War of the Rebellion: Serial 028 Page 0283 Chapter XXXI. CORRESPONDENCE, ETC.-UNION.

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I earnestly request that if the resources of the War Department can control the matter, that they be used to their utmost to re-enforce the thinned ranks of these regiments.

I am, very respectfully, your obedient servant,

GEO. B. McCLELLAN,

Major-General, Commanding.

SPECIAL ORDERS, HEADQUARTERS ARMY OF THE POTOMAC,

Numbers 254. Camp near Frederick, Md., September 13, 1862.

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II. Major General J. Sedgwick is assigned, temporarily, to the command of the Second (Banks') Corps, late Army of Virginia, and will immediately enter upon duty accordingly. Brigadier General O. O. Howard will relieve Major-General Sedgwick in the command of his division.

By command of Major-General McClellan:

[S. WILLIAMS,]

Assistant Adjutant-General.

WAR DEPARTMENT,

Washington, September 13, 1862.

General SLOUGH, Alexandria, Va.:

General Banks wrote me last evening that he would give the proper orders, so that you would be duly supplied with troops.

H. W. HALLECK,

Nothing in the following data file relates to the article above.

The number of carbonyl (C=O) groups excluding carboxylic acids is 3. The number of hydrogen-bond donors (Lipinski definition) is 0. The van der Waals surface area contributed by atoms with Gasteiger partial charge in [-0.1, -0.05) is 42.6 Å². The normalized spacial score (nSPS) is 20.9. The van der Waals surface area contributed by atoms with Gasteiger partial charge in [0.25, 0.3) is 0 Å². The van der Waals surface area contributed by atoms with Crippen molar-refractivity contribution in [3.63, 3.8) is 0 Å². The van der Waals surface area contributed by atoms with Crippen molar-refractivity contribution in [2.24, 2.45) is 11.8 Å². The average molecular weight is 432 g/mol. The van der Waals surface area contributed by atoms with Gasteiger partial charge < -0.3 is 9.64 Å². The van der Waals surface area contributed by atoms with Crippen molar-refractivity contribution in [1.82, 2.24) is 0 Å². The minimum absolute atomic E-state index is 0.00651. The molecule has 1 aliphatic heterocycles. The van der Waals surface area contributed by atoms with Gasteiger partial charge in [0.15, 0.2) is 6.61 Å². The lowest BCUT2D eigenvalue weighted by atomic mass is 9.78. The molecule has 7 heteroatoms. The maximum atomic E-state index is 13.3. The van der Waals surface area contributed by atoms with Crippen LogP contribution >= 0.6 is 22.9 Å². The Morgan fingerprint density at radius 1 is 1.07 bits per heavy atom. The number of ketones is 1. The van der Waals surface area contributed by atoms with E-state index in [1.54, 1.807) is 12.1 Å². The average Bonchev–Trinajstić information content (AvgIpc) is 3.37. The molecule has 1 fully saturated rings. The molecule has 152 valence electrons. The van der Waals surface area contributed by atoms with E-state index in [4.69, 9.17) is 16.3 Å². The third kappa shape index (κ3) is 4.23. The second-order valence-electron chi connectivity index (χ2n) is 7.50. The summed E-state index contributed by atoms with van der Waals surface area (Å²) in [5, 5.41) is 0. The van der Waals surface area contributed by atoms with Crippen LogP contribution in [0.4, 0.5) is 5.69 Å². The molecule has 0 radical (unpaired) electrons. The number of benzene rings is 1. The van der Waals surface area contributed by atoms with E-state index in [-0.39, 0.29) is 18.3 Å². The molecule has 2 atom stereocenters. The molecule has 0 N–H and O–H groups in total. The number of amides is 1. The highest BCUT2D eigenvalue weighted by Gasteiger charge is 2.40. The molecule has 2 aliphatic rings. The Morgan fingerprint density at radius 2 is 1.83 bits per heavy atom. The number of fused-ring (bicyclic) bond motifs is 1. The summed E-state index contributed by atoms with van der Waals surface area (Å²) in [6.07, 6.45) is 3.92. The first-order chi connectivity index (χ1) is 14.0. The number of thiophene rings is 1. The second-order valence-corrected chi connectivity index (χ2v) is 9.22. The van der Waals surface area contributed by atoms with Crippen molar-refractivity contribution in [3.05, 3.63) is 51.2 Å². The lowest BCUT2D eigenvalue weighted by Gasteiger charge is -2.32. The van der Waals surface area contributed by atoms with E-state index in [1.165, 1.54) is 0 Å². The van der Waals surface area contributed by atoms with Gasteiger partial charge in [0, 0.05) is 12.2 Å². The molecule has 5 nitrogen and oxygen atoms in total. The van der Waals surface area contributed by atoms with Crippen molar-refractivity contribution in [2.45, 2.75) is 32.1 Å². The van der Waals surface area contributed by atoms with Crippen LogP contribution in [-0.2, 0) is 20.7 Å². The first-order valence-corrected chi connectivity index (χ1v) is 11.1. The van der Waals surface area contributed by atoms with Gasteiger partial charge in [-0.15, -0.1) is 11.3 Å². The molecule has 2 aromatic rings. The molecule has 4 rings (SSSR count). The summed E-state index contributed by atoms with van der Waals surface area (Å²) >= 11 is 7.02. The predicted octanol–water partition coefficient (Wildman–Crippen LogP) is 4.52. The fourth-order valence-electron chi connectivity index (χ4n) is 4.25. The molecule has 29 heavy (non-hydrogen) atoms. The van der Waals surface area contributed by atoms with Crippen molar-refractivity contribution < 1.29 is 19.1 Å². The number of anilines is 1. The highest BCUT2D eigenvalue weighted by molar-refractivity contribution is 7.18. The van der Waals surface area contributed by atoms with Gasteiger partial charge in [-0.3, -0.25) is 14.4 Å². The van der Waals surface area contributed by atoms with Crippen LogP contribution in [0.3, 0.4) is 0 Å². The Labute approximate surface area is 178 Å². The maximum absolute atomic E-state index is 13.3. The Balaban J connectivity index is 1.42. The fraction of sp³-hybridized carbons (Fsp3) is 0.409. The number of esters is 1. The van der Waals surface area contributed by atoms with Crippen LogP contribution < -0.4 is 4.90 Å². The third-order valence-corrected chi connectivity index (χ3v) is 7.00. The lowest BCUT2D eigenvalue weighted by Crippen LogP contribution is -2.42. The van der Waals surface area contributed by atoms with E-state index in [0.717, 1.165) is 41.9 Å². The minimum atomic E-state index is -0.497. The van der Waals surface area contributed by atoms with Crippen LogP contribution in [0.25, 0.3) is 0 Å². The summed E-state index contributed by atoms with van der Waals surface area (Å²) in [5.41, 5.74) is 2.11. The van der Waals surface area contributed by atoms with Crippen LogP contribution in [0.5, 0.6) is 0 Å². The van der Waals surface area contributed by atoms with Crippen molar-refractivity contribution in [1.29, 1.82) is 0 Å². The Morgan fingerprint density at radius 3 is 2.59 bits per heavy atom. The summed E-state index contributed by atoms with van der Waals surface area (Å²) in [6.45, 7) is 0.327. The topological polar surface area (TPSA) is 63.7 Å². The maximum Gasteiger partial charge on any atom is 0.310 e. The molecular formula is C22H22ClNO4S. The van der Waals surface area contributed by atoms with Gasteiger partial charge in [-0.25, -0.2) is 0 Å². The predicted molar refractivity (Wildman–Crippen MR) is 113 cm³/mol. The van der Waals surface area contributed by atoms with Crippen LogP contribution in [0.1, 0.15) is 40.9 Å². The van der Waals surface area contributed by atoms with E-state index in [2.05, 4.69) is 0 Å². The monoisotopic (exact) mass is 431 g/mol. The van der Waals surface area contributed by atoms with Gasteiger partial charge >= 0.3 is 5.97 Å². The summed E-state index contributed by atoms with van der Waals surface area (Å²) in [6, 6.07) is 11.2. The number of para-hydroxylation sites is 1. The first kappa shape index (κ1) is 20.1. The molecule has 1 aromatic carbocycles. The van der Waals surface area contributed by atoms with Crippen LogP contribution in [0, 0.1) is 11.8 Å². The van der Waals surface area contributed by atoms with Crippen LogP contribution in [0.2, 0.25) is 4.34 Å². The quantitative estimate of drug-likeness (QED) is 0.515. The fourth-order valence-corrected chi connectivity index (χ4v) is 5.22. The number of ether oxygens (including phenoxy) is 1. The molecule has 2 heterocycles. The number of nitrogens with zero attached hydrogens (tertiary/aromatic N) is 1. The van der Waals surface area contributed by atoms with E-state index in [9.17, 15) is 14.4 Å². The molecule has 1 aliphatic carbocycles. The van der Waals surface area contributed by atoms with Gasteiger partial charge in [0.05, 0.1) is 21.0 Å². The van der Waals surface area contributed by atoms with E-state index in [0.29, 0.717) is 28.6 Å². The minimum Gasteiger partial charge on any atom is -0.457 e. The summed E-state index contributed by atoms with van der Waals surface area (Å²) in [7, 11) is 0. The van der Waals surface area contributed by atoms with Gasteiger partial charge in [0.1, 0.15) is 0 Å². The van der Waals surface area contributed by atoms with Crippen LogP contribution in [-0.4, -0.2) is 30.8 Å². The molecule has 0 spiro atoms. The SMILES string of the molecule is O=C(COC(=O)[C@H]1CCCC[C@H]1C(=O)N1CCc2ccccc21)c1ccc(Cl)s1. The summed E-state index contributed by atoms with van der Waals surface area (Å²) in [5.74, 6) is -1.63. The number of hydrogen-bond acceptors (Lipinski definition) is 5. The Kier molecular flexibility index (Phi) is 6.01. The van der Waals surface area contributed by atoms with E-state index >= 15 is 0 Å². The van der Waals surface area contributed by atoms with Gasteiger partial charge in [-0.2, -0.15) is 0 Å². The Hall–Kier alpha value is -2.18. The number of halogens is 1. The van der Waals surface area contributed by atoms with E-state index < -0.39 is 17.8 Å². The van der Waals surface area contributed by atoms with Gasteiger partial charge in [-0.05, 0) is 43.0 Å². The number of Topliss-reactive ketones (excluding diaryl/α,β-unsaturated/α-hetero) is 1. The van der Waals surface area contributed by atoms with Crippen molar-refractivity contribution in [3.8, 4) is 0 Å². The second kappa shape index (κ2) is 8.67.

General-in-Chief.

HEADQUARTERS DEFENSES OF WASHINGTON,

Washington, September 13, 1862.

Brigadier General S. WILLIAMS,

Asst. Adjt. General, Headquarters Army of the Potomac:

Upon further consultation with the General-in-Chief, he has authorized me to assign General Barnard to duty as chief engineer of all the defenses from the 3rd instant, leaving the question of command on the north side as it was previously under Woodbury and Haskin. I have to-day issued orders to that effect. In regard to General Barnard, the arrangement now conforms to the wishes of the commanding general. I hear from Baltimore that the rebels left Westminster about noon yesterday, going toward Union town and Smithsburg. They were, it is said, 400 strong and two pieces of cannon, and said they would be back in stronger force in a few days. This I think has been already communicated. What news have you?

N. P. BANKS,

Major-General.

WASHINGTON, September 13, 1862.

General D. P. WOODBURY,

Commanding over Eastern Branch:

GENERAL: The idea I have as to the system of works on the other side is that it is impossible to maintain any line. An enemy in force, say to the north of us, may make a sudden effort that way and break through the intervals. We cannot have troops enough on that side to